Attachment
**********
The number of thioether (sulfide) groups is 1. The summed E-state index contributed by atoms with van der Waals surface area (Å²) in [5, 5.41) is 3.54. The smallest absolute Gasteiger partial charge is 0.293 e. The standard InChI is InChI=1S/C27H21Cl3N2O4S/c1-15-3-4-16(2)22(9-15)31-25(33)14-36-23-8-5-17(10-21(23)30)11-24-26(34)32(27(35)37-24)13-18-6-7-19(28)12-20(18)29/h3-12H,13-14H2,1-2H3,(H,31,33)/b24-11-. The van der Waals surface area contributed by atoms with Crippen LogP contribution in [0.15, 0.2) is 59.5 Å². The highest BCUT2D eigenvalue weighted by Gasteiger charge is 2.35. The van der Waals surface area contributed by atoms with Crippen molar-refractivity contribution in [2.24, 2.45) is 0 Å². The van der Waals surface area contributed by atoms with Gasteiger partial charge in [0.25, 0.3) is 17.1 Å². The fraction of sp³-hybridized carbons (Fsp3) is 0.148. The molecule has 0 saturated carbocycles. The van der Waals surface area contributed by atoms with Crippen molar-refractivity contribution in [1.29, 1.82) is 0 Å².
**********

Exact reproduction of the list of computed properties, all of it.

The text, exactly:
The number of thioether (sulfide) groups is 1. The summed E-state index contributed by atoms with van der Waals surface area (Å²) in [5, 5.41) is 3.54. The smallest absolute Gasteiger partial charge is 0.293 e. The standard InChI is InChI=1S/C27H21Cl3N2O4S/c1-15-3-4-16(2)22(9-15)31-25(33)14-36-23-8-5-17(10-21(23)30)11-24-26(34)32(27(35)37-24)13-18-6-7-19(28)12-20(18)29/h3-12H,13-14H2,1-2H3,(H,31,33)/b24-11-. The van der Waals surface area contributed by atoms with Crippen LogP contribution in [0.15, 0.2) is 59.5 Å². The highest BCUT2D eigenvalue weighted by Gasteiger charge is 2.35. The van der Waals surface area contributed by atoms with Crippen molar-refractivity contribution in [2.24, 2.45) is 0 Å². The van der Waals surface area contributed by atoms with Gasteiger partial charge in [0.25, 0.3) is 17.1 Å². The fraction of sp³-hybridized carbons (Fsp3) is 0.148. The molecule has 0 saturated carbocycles. The van der Waals surface area contributed by atoms with Crippen molar-refractivity contribution in [1.29, 1.82) is 0 Å².